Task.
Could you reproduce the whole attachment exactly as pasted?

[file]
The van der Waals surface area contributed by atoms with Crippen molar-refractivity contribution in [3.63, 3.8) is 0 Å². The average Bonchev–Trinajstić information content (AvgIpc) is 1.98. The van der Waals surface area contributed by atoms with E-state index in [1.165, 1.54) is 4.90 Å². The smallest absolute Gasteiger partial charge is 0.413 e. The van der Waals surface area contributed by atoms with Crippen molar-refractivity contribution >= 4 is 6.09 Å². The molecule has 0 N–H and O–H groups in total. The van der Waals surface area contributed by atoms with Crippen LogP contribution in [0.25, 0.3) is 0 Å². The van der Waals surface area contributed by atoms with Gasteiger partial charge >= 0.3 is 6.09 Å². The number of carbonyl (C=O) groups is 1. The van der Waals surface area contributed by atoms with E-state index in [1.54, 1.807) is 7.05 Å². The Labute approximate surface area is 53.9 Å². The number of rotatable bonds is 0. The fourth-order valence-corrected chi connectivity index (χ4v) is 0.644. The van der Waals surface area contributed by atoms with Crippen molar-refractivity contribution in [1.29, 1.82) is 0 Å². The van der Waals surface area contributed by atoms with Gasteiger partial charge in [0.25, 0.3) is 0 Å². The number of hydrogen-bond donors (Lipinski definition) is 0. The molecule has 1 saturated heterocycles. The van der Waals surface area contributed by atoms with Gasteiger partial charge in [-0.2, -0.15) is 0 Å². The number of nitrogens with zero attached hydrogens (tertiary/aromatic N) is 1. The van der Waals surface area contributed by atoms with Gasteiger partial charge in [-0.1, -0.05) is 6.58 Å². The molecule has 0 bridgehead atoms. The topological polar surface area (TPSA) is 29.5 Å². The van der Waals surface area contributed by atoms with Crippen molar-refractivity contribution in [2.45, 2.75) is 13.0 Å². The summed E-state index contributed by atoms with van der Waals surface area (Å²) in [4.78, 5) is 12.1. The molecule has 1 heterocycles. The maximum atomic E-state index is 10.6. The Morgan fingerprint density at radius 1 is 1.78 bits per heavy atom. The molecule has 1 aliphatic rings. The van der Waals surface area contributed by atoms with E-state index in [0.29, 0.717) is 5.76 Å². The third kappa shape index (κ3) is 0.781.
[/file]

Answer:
The van der Waals surface area contributed by atoms with Crippen molar-refractivity contribution in [3.63, 3.8) is 0 Å². The average Bonchev–Trinajstić information content (AvgIpc) is 1.98. The van der Waals surface area contributed by atoms with E-state index in [1.165, 1.54) is 4.90 Å². The smallest absolute Gasteiger partial charge is 0.413 e. The van der Waals surface area contributed by atoms with Crippen molar-refractivity contribution >= 4 is 6.09 Å². The molecule has 0 N–H and O–H groups in total. The van der Waals surface area contributed by atoms with Crippen LogP contribution in [0.25, 0.3) is 0 Å². The van der Waals surface area contributed by atoms with Gasteiger partial charge >= 0.3 is 6.09 Å². The number of carbonyl (C=O) groups is 1. The van der Waals surface area contributed by atoms with E-state index in [1.54, 1.807) is 7.05 Å². The Labute approximate surface area is 53.9 Å². The number of rotatable bonds is 0. The fourth-order valence-corrected chi connectivity index (χ4v) is 0.644. The van der Waals surface area contributed by atoms with Crippen molar-refractivity contribution in [1.29, 1.82) is 0 Å². The van der Waals surface area contributed by atoms with Gasteiger partial charge in [0.25, 0.3) is 0 Å². The number of hydrogen-bond donors (Lipinski definition) is 0. The molecule has 1 saturated heterocycles. The van der Waals surface area contributed by atoms with Gasteiger partial charge in [-0.2, -0.15) is 0 Å². The number of nitrogens with zero attached hydrogens (tertiary/aromatic N) is 1. The van der Waals surface area contributed by atoms with Gasteiger partial charge in [-0.1, -0.05) is 6.58 Å². The molecule has 0 bridgehead atoms. The topological polar surface area (TPSA) is 29.5 Å². The van der Waals surface area contributed by atoms with Crippen molar-refractivity contribution in [2.45, 2.75) is 13.0 Å². The summed E-state index contributed by atoms with van der Waals surface area (Å²) in [4.78, 5) is 12.1. The molecule has 1 heterocycles. The maximum atomic E-state index is 10.6. The Morgan fingerprint density at radius 1 is 1.78 bits per heavy atom. The molecule has 1 aliphatic rings. The van der Waals surface area contributed by atoms with E-state index in [0.29, 0.717) is 5.76 Å². The third kappa shape index (κ3) is 0.781.